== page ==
The country rockers from The BossHoss didn't want to wait that long with their new album. But the corona pandemic thwarted the band's plans. "Since we weren't allowed to go out, we thought: Then we'll stay in there with the album and work on it," says Sascha Vollmer (51) of the German Press Agency in Berlin.
He and his band partner Alec Völkel (51) have long since started again. But one thing was still missing: After about five years, they are now releasing their tenth album "Electric Horsemen" (May 5).
The two are thoroughbred musicians who know how to carry their fans away on stage. Nonetheless, there is a certain amount of excitement ahead of the album's release. "It's like the birth of a new child. Of course you're excited, especially when it's been such a long time," says Vollmer.
More time than usual
At the same time, the musicians see it as a "luxury situation" that they have been able to tinker with their new album longer than usual, as they explain during a conversation in their rooms on the outskirts of Berlin's city center. Sitting over a song for too long isn't always a good thing.
The result should not disappoint the fans and promise energetic concerts. With "Dance The Boogie", Völkel and Vollmer have already given a foretaste of what is in the new work with their distinctive voices. In the preliminary decision for the Eurovision Song Contest 2023, they could also be heard with another song from the album in March - as guests, not as candidates.
"You" is the name of the number suitable for radio, for which the two brought the musician Ilse DeLange to the microphone to amplify. The 45-year-old Dutchwoman isn't the only one with a guest appearance on the twelve-song album: Michael Patrick Kelly and the metalcore band Electric Callboy are also there.
With "Electric Horsemen", which translates as electric horsemen, Völkel and Vollmer remain true to themselves and rely on country rock - the trademark of the singers, who like to appear in cowboy hats and are celebrated and praised by their fans at live performances because they have remained authentic and down-to-earth. Völkel says: "We also chat a lot. It's not just about the music, but also how we convey it."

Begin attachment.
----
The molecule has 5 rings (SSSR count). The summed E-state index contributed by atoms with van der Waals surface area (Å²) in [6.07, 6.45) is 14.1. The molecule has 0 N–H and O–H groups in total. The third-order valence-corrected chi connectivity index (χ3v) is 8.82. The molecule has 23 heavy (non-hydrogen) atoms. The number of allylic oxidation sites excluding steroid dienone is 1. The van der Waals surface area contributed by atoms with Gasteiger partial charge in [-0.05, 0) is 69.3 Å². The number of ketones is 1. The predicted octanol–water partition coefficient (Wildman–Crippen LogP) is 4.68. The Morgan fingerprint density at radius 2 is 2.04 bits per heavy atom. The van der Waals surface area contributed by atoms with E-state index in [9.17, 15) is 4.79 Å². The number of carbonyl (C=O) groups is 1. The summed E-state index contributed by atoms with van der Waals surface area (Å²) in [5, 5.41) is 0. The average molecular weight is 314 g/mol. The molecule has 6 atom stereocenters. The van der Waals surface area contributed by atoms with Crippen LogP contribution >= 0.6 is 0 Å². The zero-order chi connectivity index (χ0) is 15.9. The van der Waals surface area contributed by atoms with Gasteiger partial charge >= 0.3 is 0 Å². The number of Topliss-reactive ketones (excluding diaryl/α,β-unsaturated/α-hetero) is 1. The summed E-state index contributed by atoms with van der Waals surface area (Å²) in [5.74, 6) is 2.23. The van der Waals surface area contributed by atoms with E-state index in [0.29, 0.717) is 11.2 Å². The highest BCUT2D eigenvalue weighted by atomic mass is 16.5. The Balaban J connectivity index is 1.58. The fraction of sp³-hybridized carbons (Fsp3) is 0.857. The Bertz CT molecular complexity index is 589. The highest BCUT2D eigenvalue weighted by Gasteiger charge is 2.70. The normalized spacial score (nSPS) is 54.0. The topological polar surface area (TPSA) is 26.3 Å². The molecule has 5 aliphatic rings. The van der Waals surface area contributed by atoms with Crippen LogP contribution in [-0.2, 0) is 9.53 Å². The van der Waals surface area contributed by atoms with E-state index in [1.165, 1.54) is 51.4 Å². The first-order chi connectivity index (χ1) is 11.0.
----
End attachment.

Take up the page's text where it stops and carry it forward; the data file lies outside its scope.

Everything in English
"Electric Horsemen" is also the name of the first title of the album of the same name, which according to Völkel has "a completely new musical energy and color". Songs like "Ride With Us", "Never Say Never" and "Electric" with catchy rhythms promise a good mood, "Three Little Words", on the other hand, is calmer. All songs are in English - as was the case with the last album by the Berliners in 2018.
The new album is something special, not just because it's the tenth. "There's a lot of simmering inside. How are the fans reacting?" said Völkel, looking at the reactions. A chart entry is something for the gallery. "What's really important is whether the fans celebrate the album in front of the stage. That's the best indicator."
Because The BossHoss always link an album to a tour and vice versa, the country rockers want to be on stages in Germany, Austria and Switzerland with their songs in September and October. It is also the prelude to the band's birthday.
The BossHoss have been playing for around 20 years. "We're very proud of it because it's not a matter of course," says Vollmer. "There is no end in sight for us. I would say: never." However, there is no fixed founding date for the band.
"We got to know each other in 2000. That could also be the origin," recalls Alec Völkel. The two made their first song in 2002, and their first appearance followed a year later. That's when the idea of forming a band came up. The record deal came in 2004. Because there is no fixed founding date, Vollmer suggests: "We'll be celebrating our 20th anniversary for the next two years. We're going to celebrate all the way through."